Welcome to this week in Neo4j where we round up what’s been happening in the world of graph databases in the last 7 days.


This week’s featured community member is Markus Harrer, Software Development Analyst at Sparda Bank DV.

Markus Harrer - This Week's Featured Community Member

Markus joined the Neo4j community when he realized the power of the graph for software analytics. In his quest to make software development decisions data driven, he utilized Neo4j to visualize, infer, chart, and analyse the graphs of software.

Markus presented at our online meetup and at several Java User Groups. He also wrote a large number of blog posts with detailed examples of his approach.

Thank you so much Markus!

Online Meetup: Software Analytics with Jupyter, Pandas, jQAssistant, and Neo4j


In this week’s online meetup Markus Harrer explored my favorite area of graph applications – software analytics. Equipped with the urge to improve software development decisions with data, he uses Jupyter Notebooks with Pandas and Py2Neo to query and visualize data from software project structures, commits and source code.

Based on jQAssistants capabilities for scanning and analyzing large software projects he uses the graph data to gain specific insights.



Explore his very insightful blog and the slides for the meetup.

Paradise Papers


The Paradise Papers spurred a number of activities this week.

Ryan updated the Neo4j ICIJ Sandbox with the new data and also published a Docker image: docker run -p 7474:7474 -p 7687:7687 ryguyrg/neo4j-paradise-papers

Will and I wrote a blog post that goes deeper into the graph analytics of the Paradise Papers, exploring graph algorithms and map visualizations.

paradise papers in depth 1

Will also shows how to use Pandas with Neo4j’s Python driver to quickly analyze graph data.

Releases


The Neo4j drivers saw some releases this week:

Neo4j 3.2.8 was released too with some small fixes in Cypher, WIndows packaging and Causal Cluster. The next alpha of Neo4j 3.4.0 is scheduled next week.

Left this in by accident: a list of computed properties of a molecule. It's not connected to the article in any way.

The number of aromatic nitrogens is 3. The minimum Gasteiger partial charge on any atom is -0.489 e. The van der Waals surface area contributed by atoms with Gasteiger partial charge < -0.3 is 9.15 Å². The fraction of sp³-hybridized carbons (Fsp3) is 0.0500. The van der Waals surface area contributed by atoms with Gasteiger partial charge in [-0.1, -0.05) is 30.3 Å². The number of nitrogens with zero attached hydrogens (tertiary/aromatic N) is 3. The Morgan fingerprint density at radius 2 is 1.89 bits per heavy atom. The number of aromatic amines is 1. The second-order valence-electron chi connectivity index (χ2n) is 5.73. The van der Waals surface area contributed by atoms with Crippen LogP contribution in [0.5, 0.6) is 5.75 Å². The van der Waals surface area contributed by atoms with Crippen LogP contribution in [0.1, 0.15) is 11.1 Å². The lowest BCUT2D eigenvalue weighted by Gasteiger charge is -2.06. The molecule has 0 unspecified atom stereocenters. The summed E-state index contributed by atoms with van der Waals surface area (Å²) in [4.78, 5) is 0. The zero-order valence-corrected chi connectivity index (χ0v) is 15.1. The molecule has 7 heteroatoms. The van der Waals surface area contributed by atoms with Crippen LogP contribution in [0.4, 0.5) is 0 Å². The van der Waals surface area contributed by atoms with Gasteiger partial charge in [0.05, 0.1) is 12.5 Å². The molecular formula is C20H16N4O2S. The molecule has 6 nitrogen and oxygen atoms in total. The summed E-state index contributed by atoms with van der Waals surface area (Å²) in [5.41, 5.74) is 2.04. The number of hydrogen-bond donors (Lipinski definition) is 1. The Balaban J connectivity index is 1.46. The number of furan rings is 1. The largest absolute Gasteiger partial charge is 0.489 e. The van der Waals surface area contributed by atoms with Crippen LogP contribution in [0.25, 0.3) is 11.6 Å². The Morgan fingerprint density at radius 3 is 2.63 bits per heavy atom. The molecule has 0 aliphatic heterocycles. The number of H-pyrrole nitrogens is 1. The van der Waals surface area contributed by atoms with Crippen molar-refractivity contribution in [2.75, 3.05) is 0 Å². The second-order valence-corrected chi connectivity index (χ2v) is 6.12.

From BOM & LDAP to Marvel & Healthcare Data – Articles for a Whole Weekend


Cool Projects: TableTop-Generation & Repositories-You-Might-Like


James David Tandy shared TableTop Generation, a full Social Collaboration Platform for people in the Tabletop Industry, Entirely based on Neo4j with a very slight splash of Mongo. Really cool as I like good board games!

An useful project using the GitHub API and Neo4j from Alex Puschinksy‏ is RepoYouMayLike – an experiment in Github projects recommendation

Good Answers on StackOverflow


Next Week


What’s happening next week in the world of graph databases?

Date Title Group Speaker

Nov 28 2017

Spring Data Neo4j for Enterprise Applications

Graph Database Czech Republic

František Hartman

Nov 30 2017

All about GRAND Stack: GraphQL, React, Apollo, and Neo4j

Neo4j London User Group

Wiliam Lyon

Nov 30 2017

(Free Workshop) Full stack development with Neo4j: The GRAND stack – London

Neo4j London User Group

Wiliam Lyon

Nov 30 2017

How Project Rephetio used Neo4j to predict drug repurposing

Neo4j Online Meetup

Daniel Himmelstein

The FOSDEM 2018 Graph Developer Room submissions are due this weekend, if you are interested in graph databases and open source and have some interesting idea, technology or project to share.

Tweet of the Week


My favourite tweet this week was by Manuel Villa, ICIJ Data Fellow:

And I finally met the amazing Florent Biville of http://LiquiGraph.org and ProcedureCompiler fame at Devoxx in Morocco.

Don’t forget to retweet or favorite the tweets if you liked them too.

That’s all for this week. Have a great weekend!

Cheers, Michael

 

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About the Author

Michael Hunger, Developer Relations

Michael Hunger Image

Michael Hunger has been passionate about software development for a very long time. For the last few years he has been working on the open source Neo4j graph database filling many roles.

As caretaker of the Neo4j community and ecosystem he especially loves to work with graph-related projects, users and contributors. As a developer, Michael enjoys many aspects of programming languages, learning new things every day, participating in exciting and ambitious open source projects and contributing and writing software related books and articles.


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